A Brasilian Fairytale (June 24)

I have had this recurring dream for several days now. I am sure that it has to do with the 2009 Toronto Jazz Festival. Here's how it goes: I am lying on Ipanema beach. My throat is parched from the deeply gratifying summer sun. I drift in and out of consciousness...

Some hours must have passed. I now hear a weak voice... It is mine. I am calling out to someone. Suddenly my eyes are open. I see Eliane Elias walking as if on air. Actually she is strutting down the beach with Marc Johnson and...could it be? ...Yes it is Amanda Brecker. Eliane Elias is singing wordlessly, and a piano is going off in mine/her head... I call out her name. She turns around and waves. Then she is gone...seemingly vaporized in the heat coming off the sandy beach.

Some slightly sarcastic questions for Eliane (June 25)

I hear that Eliane Elias is coming to Toronto on the day of her performance. I remind Amber about the interview, but "we still have not heard from her publicist..." I am afraid I may have flubbed my lines when I first approached her for an interview.

Or did she somehow find out about my recurring dream and, somehow, word got out to Marc Johnson who suggested that he also be interviewed or else? At any rate, I had just five questions to ask Eliane Elias:

  1. What next, after this exhaustive, real Brasilian record again? (Whatever the word "real" would come to mean at the time of our interview. Her latest record, Bossa Nova Stories revisited my Latin side... I have never been less excited at the result and now wanted a jazz record again.

  2. Who is your favorite Brasilian composer? (Or which Brasilian composer were you most influenced by?)

  3. Will you be doing a vocal tribute to Elis anytime soon? (Especially after the only awesome vocals, on Bossa Nova, were in Portuguese you know...)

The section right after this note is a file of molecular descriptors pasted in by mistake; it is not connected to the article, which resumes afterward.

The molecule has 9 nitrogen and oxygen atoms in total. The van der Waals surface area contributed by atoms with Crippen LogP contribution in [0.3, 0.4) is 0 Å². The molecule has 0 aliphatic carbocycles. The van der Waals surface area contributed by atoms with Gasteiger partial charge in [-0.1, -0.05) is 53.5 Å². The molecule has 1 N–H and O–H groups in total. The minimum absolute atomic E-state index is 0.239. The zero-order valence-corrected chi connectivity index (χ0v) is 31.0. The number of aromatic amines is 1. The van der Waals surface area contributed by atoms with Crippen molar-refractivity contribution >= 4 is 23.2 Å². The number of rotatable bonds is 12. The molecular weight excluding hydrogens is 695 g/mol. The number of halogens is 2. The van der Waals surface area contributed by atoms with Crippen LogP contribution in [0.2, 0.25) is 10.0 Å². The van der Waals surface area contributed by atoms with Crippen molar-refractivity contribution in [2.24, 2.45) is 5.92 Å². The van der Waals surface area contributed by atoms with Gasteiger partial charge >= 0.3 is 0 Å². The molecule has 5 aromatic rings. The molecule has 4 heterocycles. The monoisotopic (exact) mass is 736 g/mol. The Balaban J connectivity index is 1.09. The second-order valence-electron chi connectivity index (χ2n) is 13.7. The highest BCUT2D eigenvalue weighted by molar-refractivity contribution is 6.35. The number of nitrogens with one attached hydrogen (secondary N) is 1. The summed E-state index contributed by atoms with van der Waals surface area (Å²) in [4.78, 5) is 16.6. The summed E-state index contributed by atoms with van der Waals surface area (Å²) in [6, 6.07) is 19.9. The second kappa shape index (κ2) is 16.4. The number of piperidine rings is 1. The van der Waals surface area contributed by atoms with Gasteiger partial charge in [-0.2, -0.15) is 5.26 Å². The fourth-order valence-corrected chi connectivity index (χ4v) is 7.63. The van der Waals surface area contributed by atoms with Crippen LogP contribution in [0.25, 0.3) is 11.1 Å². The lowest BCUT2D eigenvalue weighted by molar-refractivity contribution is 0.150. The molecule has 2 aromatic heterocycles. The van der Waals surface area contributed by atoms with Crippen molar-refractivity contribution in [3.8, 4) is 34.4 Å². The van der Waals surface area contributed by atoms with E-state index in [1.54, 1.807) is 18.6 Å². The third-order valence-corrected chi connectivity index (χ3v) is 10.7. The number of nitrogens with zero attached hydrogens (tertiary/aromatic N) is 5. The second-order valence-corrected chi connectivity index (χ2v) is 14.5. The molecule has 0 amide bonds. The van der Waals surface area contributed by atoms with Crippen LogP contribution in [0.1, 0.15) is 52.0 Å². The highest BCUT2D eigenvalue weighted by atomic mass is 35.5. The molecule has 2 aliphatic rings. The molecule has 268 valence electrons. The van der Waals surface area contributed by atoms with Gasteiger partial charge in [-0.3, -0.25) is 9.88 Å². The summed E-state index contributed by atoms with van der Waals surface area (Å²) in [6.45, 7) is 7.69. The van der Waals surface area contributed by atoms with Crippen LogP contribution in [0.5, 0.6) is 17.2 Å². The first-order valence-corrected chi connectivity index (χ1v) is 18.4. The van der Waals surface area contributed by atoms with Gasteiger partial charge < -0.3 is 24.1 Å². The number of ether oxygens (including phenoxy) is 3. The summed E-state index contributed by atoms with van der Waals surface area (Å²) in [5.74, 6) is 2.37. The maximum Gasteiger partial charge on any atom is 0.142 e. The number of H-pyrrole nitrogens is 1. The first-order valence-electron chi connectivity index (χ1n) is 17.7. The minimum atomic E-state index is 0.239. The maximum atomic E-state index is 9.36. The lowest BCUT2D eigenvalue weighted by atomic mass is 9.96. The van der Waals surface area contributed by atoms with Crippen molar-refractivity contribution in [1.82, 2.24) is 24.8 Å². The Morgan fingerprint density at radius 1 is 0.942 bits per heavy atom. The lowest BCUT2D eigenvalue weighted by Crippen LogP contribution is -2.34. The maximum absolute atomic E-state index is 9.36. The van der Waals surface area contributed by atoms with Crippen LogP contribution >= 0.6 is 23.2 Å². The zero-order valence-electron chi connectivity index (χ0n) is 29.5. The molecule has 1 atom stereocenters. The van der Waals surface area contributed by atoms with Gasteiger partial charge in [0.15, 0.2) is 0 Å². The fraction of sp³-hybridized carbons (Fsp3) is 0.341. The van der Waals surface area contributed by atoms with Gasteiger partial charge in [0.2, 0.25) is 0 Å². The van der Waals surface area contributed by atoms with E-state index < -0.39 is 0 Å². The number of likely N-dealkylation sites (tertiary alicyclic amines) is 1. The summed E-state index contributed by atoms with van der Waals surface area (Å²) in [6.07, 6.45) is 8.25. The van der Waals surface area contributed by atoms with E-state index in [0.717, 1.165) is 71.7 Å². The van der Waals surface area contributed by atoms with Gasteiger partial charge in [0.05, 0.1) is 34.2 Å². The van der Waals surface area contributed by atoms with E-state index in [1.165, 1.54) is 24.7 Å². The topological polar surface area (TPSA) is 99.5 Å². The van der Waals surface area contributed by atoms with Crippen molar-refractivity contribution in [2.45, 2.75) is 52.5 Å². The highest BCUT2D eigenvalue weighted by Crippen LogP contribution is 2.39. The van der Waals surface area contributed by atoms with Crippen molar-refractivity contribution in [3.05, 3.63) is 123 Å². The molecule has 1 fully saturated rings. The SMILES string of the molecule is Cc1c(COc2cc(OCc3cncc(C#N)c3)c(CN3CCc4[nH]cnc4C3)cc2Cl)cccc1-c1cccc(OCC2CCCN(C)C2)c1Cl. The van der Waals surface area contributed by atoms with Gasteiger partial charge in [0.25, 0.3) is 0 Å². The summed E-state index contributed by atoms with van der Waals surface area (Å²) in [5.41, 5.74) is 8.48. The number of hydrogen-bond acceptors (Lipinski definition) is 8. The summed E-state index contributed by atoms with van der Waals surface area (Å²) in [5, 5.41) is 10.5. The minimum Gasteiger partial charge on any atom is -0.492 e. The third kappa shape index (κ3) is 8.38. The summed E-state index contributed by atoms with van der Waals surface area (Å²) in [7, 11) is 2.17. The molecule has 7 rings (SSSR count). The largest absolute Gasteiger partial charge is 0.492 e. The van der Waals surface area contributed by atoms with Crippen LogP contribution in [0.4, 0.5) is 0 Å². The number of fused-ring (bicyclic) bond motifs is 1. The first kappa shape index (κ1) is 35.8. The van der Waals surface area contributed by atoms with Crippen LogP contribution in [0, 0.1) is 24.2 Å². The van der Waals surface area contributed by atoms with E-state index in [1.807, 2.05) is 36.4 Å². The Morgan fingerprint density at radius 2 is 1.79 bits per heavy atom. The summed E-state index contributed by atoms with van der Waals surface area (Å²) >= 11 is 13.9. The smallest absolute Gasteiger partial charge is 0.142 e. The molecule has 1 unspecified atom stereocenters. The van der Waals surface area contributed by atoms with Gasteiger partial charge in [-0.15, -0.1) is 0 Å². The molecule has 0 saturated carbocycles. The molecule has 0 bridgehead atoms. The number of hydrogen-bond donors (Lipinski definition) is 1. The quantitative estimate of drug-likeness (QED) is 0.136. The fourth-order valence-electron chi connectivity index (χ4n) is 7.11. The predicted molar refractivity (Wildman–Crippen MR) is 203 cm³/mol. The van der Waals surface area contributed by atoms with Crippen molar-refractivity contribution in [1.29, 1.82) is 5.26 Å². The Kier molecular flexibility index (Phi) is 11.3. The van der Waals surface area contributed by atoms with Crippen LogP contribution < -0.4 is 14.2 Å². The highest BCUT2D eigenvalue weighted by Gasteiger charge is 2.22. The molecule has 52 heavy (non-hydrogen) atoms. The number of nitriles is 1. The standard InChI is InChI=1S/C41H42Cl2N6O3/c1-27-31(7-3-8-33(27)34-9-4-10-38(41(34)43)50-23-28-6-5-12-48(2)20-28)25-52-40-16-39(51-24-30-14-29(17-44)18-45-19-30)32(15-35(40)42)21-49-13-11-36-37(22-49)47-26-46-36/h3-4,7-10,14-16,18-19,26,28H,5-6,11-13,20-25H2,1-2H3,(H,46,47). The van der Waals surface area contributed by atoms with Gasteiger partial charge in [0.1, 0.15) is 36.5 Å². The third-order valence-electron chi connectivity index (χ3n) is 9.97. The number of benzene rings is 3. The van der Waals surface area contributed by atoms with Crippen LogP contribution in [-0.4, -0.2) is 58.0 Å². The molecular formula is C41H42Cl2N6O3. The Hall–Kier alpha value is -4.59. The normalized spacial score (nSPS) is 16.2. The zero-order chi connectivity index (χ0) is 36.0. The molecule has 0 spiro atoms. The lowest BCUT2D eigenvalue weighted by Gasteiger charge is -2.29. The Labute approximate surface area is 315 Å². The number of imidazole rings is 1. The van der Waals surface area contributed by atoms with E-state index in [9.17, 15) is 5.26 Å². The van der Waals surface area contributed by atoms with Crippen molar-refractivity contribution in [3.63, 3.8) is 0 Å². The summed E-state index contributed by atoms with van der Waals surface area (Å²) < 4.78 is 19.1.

4. Will you and Amanda ever do a full length album together?

  5. Have you ever considered making a record with Milton Nascimento?

This interview may never materialize, so my questions will probably be left unanswered. As I prefer to hear a live voice or even—preferably—interview eye-to-eye, I may not do the email thing, unless forced to do so. I am going to try and see Elaine Elias in the Green Room before/during/after her set...Oh I don't know... This is all beginning to sound like a case of the Brasilian OCD.

Supping on a Soul Stew... dining out on Newk (June 26)

Man, these guys made me forget all about hunger. There is a certain sense that they are like James Brown with Maceo, Fred and Pee Wee in fine form, but they have a certain je n'ai c'est quoi... And that is a voice that is all their own. Michael Dunstan, the vocalist deserves much more attention by this Canadian audience. Canadians always claim they are bashful about achievements...don't like praising their artistry. But personally I think they care too much about the puck—at least here in this ice hockey loving town, if you know what I mean.

Dunstan and Soul Stew actually conjured up echoes of Sly and the Family Stone as well. Saxophonist John Johnson was raw and gutsy. Pianist and Hammond organist, Matt Horner, and had his chops in order (ghost of Jimmy Smith in attendance...and shades (sometimes) of Dr. Lonnie Liston Smith. Roberto Occhipinti on electric bass? This was my first time and I wonder why I did not get to this groove sooner. Very exciting...

The Sheer Madness of Newk

What is the difference between the Sonny Rollins of The Bridge (RCA, 1962) and almost anything he played and/or recorded years later? Practically none... If anything, Newk became more erudite and had a sharper edge in tone and manner. I last heard him at a full concert, live Bombay, India at a Jazz Yatra in 1982. (I cannot count the gig I attended in Georgetown, outside Washington D.C. in 1985 that I was at with his protege and fellow band mate of Milt Jackson on Reverence and Compassion, Ronald Brown.) Ron introduced us and I was speechless then. And now again today— and that is almost twenty-seven or more years ago—as I catch another full concert.

I stand in awe... Nothing's changed about His Grey Eminence, and I speak not of him with any sense of catholicity, ironic or otherwise.